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    How Are Concerns About Covid-19 Food Shortage and Lockdowns Affecting Celiacs?

    Scott Adams
    Reviewed and edited by a celiac disease expert.

      Nearly 60% of celiacs said that they were not concerned about being more susceptible to Covid-19 just because they had celiac disease.

    Providing COVID prevention information at the market with a poster and megaphone. Image: CC BY 2.0--Trocaire
    Caption: Providing COVID prevention information at the market with a poster and megaphone. Image: CC BY 2.0--Trocaire

    Celiac.com 06/29/2020 - Coronavirus Disease 2019 (Covid-19) has killed nearly a half a million people globally, and over 120,000 here in the United States. People with celiac disease have to eat gluten-free in order to avoid negative health consequences.

    The pandemic fallout has included home lockdowns, food shortages, and disruptions. How concerned and/or anxious are people with celiac disease about the lockdowns and the possible shortages of gluten-free food?

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    A team of researchers recently set out to to evaluate the perception of this in celiac disease patients who require a lifelong gluten-free diet as a therapy. The research team included Monica Siniscalchi, Fabiana Zingone, Edoardo Vincenzo Savarino, Anna D'Odorico, and Carolina Ciaccia. They are variously affiliated with the Celiac Center at Department of Medicine, Surgery, Dentistry of the Scuola Medica Salernitana at the University of Salerno in Salerno, Italy, and the Gastroenterology Unit of the Department of Surgery, Oncology and Gastroenterology at University of Padua in Padua, Italy.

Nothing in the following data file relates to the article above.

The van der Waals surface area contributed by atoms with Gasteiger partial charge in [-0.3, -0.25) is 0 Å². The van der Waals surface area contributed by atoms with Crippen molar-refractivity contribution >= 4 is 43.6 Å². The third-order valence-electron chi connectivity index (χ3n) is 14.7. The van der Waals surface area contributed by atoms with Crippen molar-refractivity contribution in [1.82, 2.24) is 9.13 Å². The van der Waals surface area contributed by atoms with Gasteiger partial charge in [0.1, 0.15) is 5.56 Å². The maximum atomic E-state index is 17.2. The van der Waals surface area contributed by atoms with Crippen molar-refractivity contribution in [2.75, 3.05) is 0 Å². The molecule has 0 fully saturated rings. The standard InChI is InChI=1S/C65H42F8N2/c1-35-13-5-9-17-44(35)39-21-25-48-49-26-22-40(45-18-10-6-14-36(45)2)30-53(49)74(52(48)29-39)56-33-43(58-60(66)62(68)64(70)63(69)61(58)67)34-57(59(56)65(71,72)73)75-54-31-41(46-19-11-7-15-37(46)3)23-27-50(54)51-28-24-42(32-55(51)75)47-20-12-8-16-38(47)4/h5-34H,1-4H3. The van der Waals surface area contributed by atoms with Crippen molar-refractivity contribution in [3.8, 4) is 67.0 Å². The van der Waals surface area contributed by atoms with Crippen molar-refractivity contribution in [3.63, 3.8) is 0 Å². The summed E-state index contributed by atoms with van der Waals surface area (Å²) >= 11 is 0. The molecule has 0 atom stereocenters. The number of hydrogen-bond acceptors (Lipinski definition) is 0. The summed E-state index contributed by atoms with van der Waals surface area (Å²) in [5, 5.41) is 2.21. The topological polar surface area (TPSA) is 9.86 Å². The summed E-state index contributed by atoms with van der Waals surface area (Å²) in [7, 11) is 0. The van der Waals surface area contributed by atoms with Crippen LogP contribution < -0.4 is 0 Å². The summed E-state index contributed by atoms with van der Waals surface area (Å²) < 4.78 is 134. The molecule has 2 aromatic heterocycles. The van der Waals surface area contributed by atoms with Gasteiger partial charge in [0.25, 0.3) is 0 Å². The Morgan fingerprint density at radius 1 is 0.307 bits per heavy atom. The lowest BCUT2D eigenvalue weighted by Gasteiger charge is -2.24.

To get a picture of the concerns people with celiac disease are having during the pandemic, the team created an e-mail COVID-19 survey for adult patients from the University of Salerno in Campania, in the south of Italy, and the University of Padua in Venice, in northern Italy. After emailing 651 surveys to adult celiac patients, the team received 276 replies, for a response rate of just over 42%. 

    Nearly 60% of celiacs said that they were not concerned about being more susceptible to Covid-19 just because they had celiac disease. Nearly 50% said that they were not concerned "at all" about the possible gluten-free food shortages during the pandemic. 

    Of patients who were concerned about exposure and food shortages, most were older, female, and suffered from other comorbidities. Finally, celiac patients said that they were happy with remote consultations and explicitly asked to have them.

    The researchers point out that COVID-19 offers clinicians a chance to practice large-scale remote consultation for providing healthcare for people with celiac disease. According to the researchers, telemedicine is popular with celiacs, and should be integrated into the celiac healthcare regimen. The COVID-19 pandemic has affected numerous celiac patients, especially women, elderly patients, and those with comorbidities. 

    Read more in Dig Liver Dis. 2020 May 16


    Edited by Scott Adams


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  • About Me

    Scott Adams was diagnosed with celiac disease in 1994, and, due to the nearly total lack of information available at that time, was forced to become an expert on the disease in order to recover. In 1995 he launched the site that later became Celiac.com to help as many people as possible with celiac disease get diagnosed so they can begin to live happy, healthy gluten-free lives.  He is co-author of the book Cereal Killers, and founder and publisher of the (formerly paper) newsletter Journal of Gluten Sensitivity. In 1998 he founded The Gluten-Free Mall which he sold in 2014. Celiac.com does not sell any products, and is 100% advertiser supported.

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